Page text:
Over the past couple of years, we’ve seen higher-than-average default rates in EMD, largely driven by concerns around the Chinese real estate sector and the ongoing war in Ukraine. However, we also anticipate a significant improvement in terms of default rates for 2024, with forecasts falling to closer to long-term averages given weakening risks.
Rapid inflows in 2024?
Given the improving backdrop and the breadth of positive drivers for EM this coming year, we anticipate seeing a return of inflows into the asset class. In terms of trends, when we see a return to inflows into EMD, we tend to see assets being deployed very quickly, rather than it being an asset class that attracts gradual flows. While we do not try to predict timing of flows, we do anticipate seeing investors return to the asset class in 2024, and we are positioned accordingly.
Cognisant of the risks
As always, we continue to monitor developments in terms of ongoing risks too. 2024 will be a very busy year for elections in EM, and we recognise the risks that come with that uncertainty. Nevertheless, as we have discussed previously, we tend to see less contagion across EM than we used to in the past, meaning that political risk tends to have a limited impact on the broader asset class. There are also several important elections taking place in DM in 2024, particularly in the US, which could have a knock-on effect elsewhere. However, historically, we tend to see a relief rally in EM assets following the US election outcome, given an end to the uncertainty election periods bring.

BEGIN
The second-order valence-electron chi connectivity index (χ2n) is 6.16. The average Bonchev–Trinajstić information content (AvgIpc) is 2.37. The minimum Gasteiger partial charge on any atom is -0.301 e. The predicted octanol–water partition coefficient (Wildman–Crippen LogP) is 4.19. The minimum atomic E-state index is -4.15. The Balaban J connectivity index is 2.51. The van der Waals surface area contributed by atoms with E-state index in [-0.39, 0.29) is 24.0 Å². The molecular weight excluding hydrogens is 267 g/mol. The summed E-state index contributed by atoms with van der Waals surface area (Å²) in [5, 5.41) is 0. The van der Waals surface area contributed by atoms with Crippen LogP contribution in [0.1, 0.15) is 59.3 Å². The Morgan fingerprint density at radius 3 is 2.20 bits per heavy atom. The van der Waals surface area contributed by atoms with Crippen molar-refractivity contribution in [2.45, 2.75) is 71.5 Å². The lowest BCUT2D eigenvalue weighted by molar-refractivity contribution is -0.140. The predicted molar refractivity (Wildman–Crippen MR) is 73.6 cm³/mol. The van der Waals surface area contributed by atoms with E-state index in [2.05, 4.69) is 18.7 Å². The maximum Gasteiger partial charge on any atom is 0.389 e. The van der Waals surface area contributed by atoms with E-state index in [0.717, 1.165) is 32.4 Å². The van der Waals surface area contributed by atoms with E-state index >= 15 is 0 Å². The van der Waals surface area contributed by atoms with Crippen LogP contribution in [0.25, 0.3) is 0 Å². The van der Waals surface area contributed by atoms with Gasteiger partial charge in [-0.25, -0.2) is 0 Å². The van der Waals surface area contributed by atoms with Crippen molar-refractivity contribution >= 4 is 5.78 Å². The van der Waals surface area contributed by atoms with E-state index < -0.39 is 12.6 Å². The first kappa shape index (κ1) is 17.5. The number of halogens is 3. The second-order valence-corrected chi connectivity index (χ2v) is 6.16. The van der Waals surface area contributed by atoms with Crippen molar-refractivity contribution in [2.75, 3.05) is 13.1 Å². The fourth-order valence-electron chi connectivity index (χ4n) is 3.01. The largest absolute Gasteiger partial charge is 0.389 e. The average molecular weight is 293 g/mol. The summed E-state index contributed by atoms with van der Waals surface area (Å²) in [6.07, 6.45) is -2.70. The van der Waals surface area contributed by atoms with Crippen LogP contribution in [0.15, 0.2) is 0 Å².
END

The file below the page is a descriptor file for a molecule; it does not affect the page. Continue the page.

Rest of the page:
Outside of politics, we also recognise meteorological risk as one of the key risks for EM. We have been hearing more commentary coming from central banks regarding El Niño, given its significant potential impact on EM food price inflation, with food representing a significant proportion of consumer spending in EM. We will continue to monitor these risks as we enter the new year.
Shifting focus to local stories
As we look ahead to 2024, we think market participants will refocus on EM stories once again – the EM/DM growth differential, weakening inflation, central bank independence and strong consumer growth across EM.

Right now, valuations are not in line with fundamentals in certain parts of EM – valuations are wider, while fundamentals have not weakened as much as markets had expected over the past few years. A combination of wide valuations and strong fundamentals, along with several potential tailwinds for 2024, means that we are positive about the outlook for the asset class in the year ahead.

Given an improving backdrop in terms of local EM themes, we have been moving our exposure away from global exporters, towards those areas that we believe should benefit from the local economy and stronger consumer demand, including consumer sectors, telecoms, utilities and banks. As always, we believe a diversified but selective approach is key.